Here are 10 things you should know about John Ridgely, born 110 years ago today. The name may not ring a bell, but the face certainly should, as this nearly ubiquitous actor kept as busy in the 1930s and ’40s as anyone in Hollywood.
Humphrey Bogart was born 118 years ago today on Manhattan’s Upper West Side. A true icon of Hollywood’s Golden Age, he’s as recognizable and, arguably, as popular today as when his career was in its prime.
Here are 17 things you should know about Humphrey Bogart…
- Douglas’ parents emigrated to the United States from what is now Belarus (it was at the time part of the Russian Empire). As Douglas wrote in his autobiography, The Ragman’s Son, “My father, who had been a horse trader in Russia, got himself a horse and a small wagon, and became a ragman, buying old rags, pieces of metal, and junk for pennies, nickels, and dimes. … Even on Eagle Street, in the poorest section of town, where all the families were struggling, the ragman was on the lowest rung on the ladder. And I was the ragman’s son.”
- Douglas worked many odd jobs in his youth before attending St. Lawrence University. Upon graduation, he was given a special scholarship to study at the American Academy of Dramatic Arts in New York City. One of his classmates there was Betty Joan Perske (Lauren Bacall, don’tcha know).
- Coming from a poor family, Douglas struggled greatly while studying at the American Academy, so much so that Bacall, who had acquired a crush on Douglas, gave him one of her uncle’s old coats. Douglas and Bacall were good pals, but never romantic.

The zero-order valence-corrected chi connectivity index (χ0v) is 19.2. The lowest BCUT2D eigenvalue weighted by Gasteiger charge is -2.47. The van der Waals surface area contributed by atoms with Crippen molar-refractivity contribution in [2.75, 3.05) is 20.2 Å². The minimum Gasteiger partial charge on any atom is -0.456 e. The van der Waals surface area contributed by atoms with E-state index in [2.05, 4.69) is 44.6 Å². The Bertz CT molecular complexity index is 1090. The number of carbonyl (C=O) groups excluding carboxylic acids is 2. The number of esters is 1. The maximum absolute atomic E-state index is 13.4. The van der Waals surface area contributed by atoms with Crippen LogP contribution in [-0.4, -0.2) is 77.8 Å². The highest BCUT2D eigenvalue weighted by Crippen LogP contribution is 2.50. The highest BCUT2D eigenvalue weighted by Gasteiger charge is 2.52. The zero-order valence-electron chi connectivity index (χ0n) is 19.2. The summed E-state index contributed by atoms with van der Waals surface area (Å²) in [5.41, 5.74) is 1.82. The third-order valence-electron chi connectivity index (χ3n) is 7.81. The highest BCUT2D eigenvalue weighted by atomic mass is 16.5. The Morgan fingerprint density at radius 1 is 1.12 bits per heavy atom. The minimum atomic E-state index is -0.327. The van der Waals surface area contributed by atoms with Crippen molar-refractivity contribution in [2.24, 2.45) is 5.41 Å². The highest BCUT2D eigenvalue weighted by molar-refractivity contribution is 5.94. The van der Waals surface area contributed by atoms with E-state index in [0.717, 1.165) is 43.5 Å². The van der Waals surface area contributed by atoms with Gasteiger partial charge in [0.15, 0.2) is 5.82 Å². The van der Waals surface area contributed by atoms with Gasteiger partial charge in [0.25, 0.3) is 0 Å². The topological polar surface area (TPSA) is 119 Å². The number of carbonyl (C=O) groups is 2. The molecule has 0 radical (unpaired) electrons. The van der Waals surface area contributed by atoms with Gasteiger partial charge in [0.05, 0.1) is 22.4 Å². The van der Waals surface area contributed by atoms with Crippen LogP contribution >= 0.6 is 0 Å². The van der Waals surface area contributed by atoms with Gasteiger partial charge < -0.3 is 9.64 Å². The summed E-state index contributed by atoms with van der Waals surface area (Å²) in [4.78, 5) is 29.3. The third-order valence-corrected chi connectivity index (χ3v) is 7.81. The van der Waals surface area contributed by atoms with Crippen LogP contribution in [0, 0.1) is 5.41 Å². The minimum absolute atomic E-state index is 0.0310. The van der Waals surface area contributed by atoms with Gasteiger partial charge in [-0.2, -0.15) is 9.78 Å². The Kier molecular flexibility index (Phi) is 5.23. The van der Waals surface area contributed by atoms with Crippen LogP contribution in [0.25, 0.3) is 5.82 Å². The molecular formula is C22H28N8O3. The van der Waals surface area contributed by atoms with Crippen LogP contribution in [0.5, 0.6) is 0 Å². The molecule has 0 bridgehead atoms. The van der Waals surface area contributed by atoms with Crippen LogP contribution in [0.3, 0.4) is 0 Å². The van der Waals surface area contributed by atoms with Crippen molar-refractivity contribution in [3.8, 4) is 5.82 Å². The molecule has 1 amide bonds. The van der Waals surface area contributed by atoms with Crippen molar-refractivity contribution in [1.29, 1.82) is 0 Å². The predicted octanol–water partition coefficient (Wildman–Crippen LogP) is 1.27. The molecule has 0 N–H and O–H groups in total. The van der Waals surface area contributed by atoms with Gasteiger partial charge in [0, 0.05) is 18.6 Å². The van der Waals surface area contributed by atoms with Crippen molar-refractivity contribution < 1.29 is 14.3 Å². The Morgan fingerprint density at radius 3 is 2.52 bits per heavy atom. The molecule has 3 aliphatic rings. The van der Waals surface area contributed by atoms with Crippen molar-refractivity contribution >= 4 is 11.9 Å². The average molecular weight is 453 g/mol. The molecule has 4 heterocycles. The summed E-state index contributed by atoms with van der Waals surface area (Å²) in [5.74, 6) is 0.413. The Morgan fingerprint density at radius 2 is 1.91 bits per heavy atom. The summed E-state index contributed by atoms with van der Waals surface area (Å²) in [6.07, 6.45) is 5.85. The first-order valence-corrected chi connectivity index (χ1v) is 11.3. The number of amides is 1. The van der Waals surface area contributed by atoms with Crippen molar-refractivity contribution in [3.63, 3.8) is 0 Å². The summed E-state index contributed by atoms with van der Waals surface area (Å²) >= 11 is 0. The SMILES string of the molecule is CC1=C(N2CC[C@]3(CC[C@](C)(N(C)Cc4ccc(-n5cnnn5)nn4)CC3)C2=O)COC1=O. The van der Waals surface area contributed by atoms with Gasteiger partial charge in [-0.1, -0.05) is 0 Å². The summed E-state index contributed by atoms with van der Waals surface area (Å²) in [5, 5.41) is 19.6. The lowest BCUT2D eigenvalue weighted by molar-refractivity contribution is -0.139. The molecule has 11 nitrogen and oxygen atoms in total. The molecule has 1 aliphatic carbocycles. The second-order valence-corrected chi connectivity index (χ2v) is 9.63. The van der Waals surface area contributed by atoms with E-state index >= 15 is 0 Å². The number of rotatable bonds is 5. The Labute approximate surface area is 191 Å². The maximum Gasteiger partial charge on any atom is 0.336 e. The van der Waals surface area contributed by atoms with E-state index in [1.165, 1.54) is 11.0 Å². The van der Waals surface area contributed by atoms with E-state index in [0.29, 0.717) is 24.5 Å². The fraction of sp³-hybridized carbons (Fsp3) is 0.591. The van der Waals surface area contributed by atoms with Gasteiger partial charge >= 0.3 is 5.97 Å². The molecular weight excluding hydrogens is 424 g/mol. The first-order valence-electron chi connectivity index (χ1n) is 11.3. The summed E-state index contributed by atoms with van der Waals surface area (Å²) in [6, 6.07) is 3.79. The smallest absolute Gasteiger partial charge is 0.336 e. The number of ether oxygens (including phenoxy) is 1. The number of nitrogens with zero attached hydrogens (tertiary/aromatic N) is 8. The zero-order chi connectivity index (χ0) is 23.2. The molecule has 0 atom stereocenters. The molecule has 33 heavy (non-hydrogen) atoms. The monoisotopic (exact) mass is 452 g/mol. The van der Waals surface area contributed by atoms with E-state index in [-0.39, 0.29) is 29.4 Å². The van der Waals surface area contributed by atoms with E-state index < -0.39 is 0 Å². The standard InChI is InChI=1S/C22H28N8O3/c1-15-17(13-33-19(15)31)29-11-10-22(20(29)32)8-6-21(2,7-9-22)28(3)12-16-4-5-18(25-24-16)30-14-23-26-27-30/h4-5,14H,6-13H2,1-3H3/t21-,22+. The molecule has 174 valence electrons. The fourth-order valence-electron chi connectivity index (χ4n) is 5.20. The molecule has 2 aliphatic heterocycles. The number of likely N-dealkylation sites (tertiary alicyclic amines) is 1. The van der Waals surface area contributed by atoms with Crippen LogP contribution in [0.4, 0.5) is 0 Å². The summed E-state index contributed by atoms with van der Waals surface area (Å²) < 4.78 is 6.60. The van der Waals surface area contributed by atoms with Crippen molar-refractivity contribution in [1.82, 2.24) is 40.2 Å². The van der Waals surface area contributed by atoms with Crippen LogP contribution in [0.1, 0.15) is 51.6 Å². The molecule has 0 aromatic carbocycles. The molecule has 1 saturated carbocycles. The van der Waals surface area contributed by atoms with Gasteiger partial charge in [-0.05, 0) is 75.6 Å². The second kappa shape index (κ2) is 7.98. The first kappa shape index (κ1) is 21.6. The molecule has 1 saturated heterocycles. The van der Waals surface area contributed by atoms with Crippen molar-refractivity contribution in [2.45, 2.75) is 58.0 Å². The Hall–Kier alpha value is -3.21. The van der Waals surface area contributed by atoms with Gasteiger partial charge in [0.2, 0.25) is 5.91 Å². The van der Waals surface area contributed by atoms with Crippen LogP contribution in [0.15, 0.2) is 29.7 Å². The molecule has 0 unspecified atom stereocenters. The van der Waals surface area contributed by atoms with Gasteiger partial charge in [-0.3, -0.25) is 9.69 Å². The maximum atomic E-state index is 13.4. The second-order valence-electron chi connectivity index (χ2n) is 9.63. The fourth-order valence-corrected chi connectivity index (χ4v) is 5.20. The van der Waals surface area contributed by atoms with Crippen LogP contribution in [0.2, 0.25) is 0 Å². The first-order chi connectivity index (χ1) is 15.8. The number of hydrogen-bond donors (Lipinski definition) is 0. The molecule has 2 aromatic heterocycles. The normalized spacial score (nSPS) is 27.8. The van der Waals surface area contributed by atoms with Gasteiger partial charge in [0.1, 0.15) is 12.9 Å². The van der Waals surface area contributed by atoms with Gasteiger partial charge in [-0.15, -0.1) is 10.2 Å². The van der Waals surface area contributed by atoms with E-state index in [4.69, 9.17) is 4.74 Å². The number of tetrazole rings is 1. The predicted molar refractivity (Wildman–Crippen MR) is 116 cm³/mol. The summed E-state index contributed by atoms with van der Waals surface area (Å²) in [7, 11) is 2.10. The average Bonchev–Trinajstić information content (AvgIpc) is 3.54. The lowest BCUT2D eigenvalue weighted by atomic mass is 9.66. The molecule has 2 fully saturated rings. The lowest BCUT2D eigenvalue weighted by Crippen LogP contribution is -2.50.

- In 1941, Kirk Douglas enlisted in the Navy, where he served as a communications officer in anti-submarine warfare. He received a medical discharge in 1944, due to injuries he’d received.
- Douglas planned to pursue a life in the theatre, but Hollywood came calling in 1946 when Bacall, who was already a success in pictures, recommended him to producer Hal Wallis to play opposite Barbara Stanwyck in The Strange Love of Martha Ivers (1946).
- Among Douglas’ most memorable early roles were his portrayals of a steely gangster in the film noir classic Out of the Past (1947) and an unscrupulous boxer in Champion (1949). The latter gave Douglas the first of his three Oscar nominations in the Best Leading Actor category.
- Douglas made his Broadway debut in Katharine Cornell‘s production of Chekov‘s Three Sisters.
- In January 1981, Douglas, who has been a Goodwill Ambassador for the US State Department since 1963, received the Presidential Medal of Freedom from President Jimmy Carter.
- Douglas suffered a severe stroke in 1996 that impaired his ability to speak, but he diligently pursued treatment and rehabilitation and just weeks later, when he received a honorary Academy Award “for 50 years as a creative and moral force in the motion picture community,” he was able to be on hand to deliver an inspiring acceptance speech to those on hand and millions more watching on television.
- Douglas is the author of no fewer than 10 books.
Happy birthday, Kirk Douglas, and many happy returns of the day!
Our former neighbor Lauren Bacall was born Betty Joan Perske 92 years ago today in the Bronx, New York. Here are 10 LB Did-You-Knows:
Bacall’s mother emigrated from Romania as a child; her father, whose forebears came from Poland, was born in New Jersey.
Bacall was born in the Bronx, but grew up in Brooklyn after family moved to a residence on that borough’s Ocean Parkway. Her parents were divorced when she was five, and her father disappeared from her life. She would later take her mother’s maiden name
A wealthy uncle paid for Bacall’s schooling at the Highland Manor Boarding School for Girls in Tarrytown, New York, and at Julia Richman High School in Manhattan. In 1941, Bacall studied at the American Academy of Dramatic Arts (Kirk Douglas was a classmate), working as a fashion model and ushering at the St. James Theatre to pay for her studies.